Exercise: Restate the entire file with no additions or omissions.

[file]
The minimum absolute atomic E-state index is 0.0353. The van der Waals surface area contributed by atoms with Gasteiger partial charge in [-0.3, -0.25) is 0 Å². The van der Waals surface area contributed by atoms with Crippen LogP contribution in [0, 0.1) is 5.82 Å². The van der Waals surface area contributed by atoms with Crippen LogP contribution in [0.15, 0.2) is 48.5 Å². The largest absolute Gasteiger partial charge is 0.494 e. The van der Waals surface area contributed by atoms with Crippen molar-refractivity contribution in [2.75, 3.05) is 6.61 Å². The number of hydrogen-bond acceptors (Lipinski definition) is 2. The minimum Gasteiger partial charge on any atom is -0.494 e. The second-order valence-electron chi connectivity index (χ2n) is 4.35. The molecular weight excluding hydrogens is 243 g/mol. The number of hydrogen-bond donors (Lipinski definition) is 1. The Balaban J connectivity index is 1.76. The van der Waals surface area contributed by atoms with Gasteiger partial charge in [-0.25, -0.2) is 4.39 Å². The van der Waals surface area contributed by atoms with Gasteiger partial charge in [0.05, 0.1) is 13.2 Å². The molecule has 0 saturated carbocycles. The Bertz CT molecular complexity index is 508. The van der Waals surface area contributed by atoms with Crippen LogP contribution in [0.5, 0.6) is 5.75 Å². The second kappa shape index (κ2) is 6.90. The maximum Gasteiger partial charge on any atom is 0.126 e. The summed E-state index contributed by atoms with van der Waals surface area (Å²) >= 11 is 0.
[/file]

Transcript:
The minimum absolute atomic E-state index is 0.0353. The van der Waals surface area contributed by atoms with Gasteiger partial charge in [-0.3, -0.25) is 0 Å². The van der Waals surface area contributed by atoms with Crippen LogP contribution in [0, 0.1) is 5.82 Å². The van der Waals surface area contributed by atoms with Crippen LogP contribution in [0.15, 0.2) is 48.5 Å². The largest absolute Gasteiger partial charge is 0.494 e. The van der Waals surface area contributed by atoms with Crippen molar-refractivity contribution in [2.75, 3.05) is 6.61 Å². The number of hydrogen-bond acceptors (Lipinski definition) is 2. The minimum Gasteiger partial charge on any atom is -0.494 e. The second-order valence-electron chi connectivity index (χ2n) is 4.35. The molecular weight excluding hydrogens is 243 g/mol. The number of hydrogen-bond donors (Lipinski definition) is 1. The Balaban J connectivity index is 1.76. The van der Waals surface area contributed by atoms with Gasteiger partial charge in [-0.25, -0.2) is 4.39 Å². The van der Waals surface area contributed by atoms with Gasteiger partial charge in [0.05, 0.1) is 13.2 Å². The molecule has 0 saturated carbocycles. The Bertz CT molecular complexity index is 508. The van der Waals surface area contributed by atoms with Crippen LogP contribution in [0.5, 0.6) is 5.75 Å². The second kappa shape index (κ2) is 6.90. The maximum Gasteiger partial charge on any atom is 0.126 e. The summed E-state index contributed by atoms with van der Waals surface area (Å²) >= 11 is 0.